Many believe that pain is a product of injury, mostly because lived experiences taught us that pain is an essential internal warning system.
Many believe that pain is a product of injury or tissue damage, mostly because lived experiences taught us that pain is an essential internal warning system.
But that’s not all pain is. There are times when our internal alarm isn’t giving accurate information, and in times can be a bit slow. Due to experiences withpain, a common perception is constructed from sensory information and the context or circumstances whenpain is involved.
Pain Doesn’t Always Mean Damage
Pain is a great indicator of damage; however, that isn’t always the case. There are times when one thing can be damaging but doesn’t hurt, like when you get sunburned but don’t feelpain until skill cells begin to die.
One extreme example would be after Wilhelm Conrad Rontgen discovered X-rays that scientists and amateurs used at anything that would sit still long enough. Victims of radiation poisoning from overexposure to X-rays suffered severe skin and soft tissue damage and some developed cancers. But radiation exposure didn’t hurt, at least not during the process, but it still incurs damage.
Science has now helped us distinguish between a host of various sensory neurons, some specific to painful mechanical stimuli. In contrast, others are sensitive to temperature damage and others to specific chemicals.
A 2013 study by scientists from the University of Colorado describes the neurological signature of physicalpain, a neural pattern activation across a brain region network that tracked nociceptive activity.
Neuroscientists observed signatures in the brain when patients report intensepain with no damage at all.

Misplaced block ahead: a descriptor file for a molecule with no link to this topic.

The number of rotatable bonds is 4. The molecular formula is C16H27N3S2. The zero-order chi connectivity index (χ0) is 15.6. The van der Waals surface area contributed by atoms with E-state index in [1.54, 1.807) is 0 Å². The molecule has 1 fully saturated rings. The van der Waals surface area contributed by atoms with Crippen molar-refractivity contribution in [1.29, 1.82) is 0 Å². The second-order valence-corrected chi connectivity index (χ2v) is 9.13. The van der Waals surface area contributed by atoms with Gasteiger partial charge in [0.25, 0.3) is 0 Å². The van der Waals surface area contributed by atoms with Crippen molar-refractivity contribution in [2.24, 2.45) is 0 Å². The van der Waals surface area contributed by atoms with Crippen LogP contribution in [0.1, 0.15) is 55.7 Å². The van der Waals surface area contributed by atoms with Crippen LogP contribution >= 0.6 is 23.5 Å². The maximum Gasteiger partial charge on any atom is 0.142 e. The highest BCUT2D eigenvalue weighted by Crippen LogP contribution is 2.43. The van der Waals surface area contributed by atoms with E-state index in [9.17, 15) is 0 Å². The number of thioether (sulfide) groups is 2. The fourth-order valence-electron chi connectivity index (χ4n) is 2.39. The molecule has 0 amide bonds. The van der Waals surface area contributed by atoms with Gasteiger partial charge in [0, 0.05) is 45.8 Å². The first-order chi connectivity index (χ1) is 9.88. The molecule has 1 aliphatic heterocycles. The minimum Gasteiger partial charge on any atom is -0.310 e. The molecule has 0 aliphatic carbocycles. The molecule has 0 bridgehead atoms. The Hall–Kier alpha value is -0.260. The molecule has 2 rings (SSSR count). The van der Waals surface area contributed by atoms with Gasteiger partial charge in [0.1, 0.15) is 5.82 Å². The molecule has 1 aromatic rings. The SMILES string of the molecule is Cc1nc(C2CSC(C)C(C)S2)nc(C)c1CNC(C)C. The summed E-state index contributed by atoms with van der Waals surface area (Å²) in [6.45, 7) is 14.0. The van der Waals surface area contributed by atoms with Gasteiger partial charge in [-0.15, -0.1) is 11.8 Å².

This also indicated that nociceptive signals in the spinal cord and brain might explain phantom limb pains broadly felt by upwards of 90% of amputees.
Predictive Processing: Imaginary Pain
Since tissue damage can occur with no pain, and pain can occur without any tissue damage, why can we feel pain?
Science dictates that this is because of our bodies’ past experiences, the perception of pain, and the sense we make of sensations; it is constructed mainly from the context of circumstance rather than physical sensations.
According to a psychology professor from Northeastern University, Lisa Feldman Barett, the simulation of constructing and running our internal model is essentially the neuronal firing based on best guesses of what is about to happen next.
These simulations are based on all information gathered and stored from past experiences and the present state of the body, peripheral parts, and mental constructions.
We, normally, are only aware of our brain’s predictive system when the predictions are wrong. When we expect another step in a flight of stairs when there are none, a curb we step off that is much higher than expected are prime circumstances.
Several neuroscientists believe that the brain’s predictive processing is based on how humans’ brains are organized to function–a few milliseconds ahead of conscious awareness, allowing us to prepare and adapt.
Originally published at The Science Times